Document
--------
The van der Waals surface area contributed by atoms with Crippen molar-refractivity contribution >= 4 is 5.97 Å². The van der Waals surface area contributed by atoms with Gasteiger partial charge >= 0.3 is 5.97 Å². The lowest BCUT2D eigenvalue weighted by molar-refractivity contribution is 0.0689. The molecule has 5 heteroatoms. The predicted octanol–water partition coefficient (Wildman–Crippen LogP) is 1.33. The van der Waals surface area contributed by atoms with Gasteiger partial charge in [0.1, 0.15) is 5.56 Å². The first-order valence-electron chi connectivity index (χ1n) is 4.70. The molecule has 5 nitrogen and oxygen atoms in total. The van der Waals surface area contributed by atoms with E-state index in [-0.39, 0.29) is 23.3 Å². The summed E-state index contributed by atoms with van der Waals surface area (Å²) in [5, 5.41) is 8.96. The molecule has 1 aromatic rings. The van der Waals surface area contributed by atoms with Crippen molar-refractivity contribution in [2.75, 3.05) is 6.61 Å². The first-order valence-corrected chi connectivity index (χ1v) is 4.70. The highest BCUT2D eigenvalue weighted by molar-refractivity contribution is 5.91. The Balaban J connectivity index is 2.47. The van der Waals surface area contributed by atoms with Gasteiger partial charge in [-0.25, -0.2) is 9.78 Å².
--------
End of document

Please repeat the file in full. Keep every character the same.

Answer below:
The van der Waals surface area contributed by atoms with Crippen molar-refractivity contribution >= 4 is 5.97 Å². The van der Waals surface area contributed by atoms with Gasteiger partial charge >= 0.3 is 5.97 Å². The lowest BCUT2D eigenvalue weighted by molar-refractivity contribution is 0.0689. The molecule has 5 heteroatoms. The predicted octanol–water partition coefficient (Wildman–Crippen LogP) is 1.33. The van der Waals surface area contributed by atoms with Gasteiger partial charge in [0.1, 0.15) is 5.56 Å². The first-order valence-electron chi connectivity index (χ1n) is 4.70. The molecule has 5 nitrogen and oxygen atoms in total. The van der Waals surface area contributed by atoms with E-state index in [-0.39, 0.29) is 23.3 Å². The summed E-state index contributed by atoms with van der Waals surface area (Å²) in [5, 5.41) is 8.96. The molecule has 1 aromatic rings. The van der Waals surface area contributed by atoms with Crippen molar-refractivity contribution in [2.75, 3.05) is 6.61 Å². The first-order valence-corrected chi connectivity index (χ1v) is 4.70. The highest BCUT2D eigenvalue weighted by molar-refractivity contribution is 5.91. The Balaban J connectivity index is 2.47. The van der Waals surface area contributed by atoms with Gasteiger partial charge in [-0.25, -0.2) is 9.78 Å².